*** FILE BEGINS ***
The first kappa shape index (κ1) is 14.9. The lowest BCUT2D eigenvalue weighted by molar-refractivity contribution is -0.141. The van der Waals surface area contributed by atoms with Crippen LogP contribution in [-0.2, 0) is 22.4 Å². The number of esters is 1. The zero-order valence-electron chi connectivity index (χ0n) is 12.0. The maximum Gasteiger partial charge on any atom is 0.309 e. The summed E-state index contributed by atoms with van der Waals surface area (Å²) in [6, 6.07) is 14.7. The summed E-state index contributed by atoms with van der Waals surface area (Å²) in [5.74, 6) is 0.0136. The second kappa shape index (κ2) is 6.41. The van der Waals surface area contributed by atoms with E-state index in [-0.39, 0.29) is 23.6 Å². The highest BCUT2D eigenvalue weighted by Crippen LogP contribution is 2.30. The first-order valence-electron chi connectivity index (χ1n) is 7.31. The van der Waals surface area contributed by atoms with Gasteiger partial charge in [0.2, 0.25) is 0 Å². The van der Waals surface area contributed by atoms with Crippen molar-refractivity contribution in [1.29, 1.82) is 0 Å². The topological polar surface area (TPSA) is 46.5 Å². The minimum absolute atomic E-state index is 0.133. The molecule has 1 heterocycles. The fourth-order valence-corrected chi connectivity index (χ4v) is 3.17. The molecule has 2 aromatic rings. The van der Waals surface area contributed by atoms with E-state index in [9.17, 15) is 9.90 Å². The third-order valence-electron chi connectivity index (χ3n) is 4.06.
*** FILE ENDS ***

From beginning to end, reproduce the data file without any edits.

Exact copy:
The first kappa shape index (κ1) is 14.9. The lowest BCUT2D eigenvalue weighted by molar-refractivity contribution is -0.141. The van der Waals surface area contributed by atoms with Crippen LogP contribution in [-0.2, 0) is 22.4 Å². The number of esters is 1. The zero-order valence-electron chi connectivity index (χ0n) is 12.0. The maximum Gasteiger partial charge on any atom is 0.309 e. The summed E-state index contributed by atoms with van der Waals surface area (Å²) in [6, 6.07) is 14.7. The summed E-state index contributed by atoms with van der Waals surface area (Å²) in [5.74, 6) is 0.0136. The second kappa shape index (κ2) is 6.41. The van der Waals surface area contributed by atoms with E-state index in [-0.39, 0.29) is 23.6 Å². The highest BCUT2D eigenvalue weighted by Crippen LogP contribution is 2.30. The first-order valence-electron chi connectivity index (χ1n) is 7.31. The van der Waals surface area contributed by atoms with Gasteiger partial charge in [0.2, 0.25) is 0 Å². The van der Waals surface area contributed by atoms with Crippen molar-refractivity contribution in [1.29, 1.82) is 0 Å². The topological polar surface area (TPSA) is 46.5 Å². The minimum absolute atomic E-state index is 0.133. The molecule has 1 heterocycles. The fourth-order valence-corrected chi connectivity index (χ4v) is 3.17. The molecule has 2 aromatic rings. The van der Waals surface area contributed by atoms with E-state index in [9.17, 15) is 9.90 Å². The third-order valence-electron chi connectivity index (χ3n) is 4.06.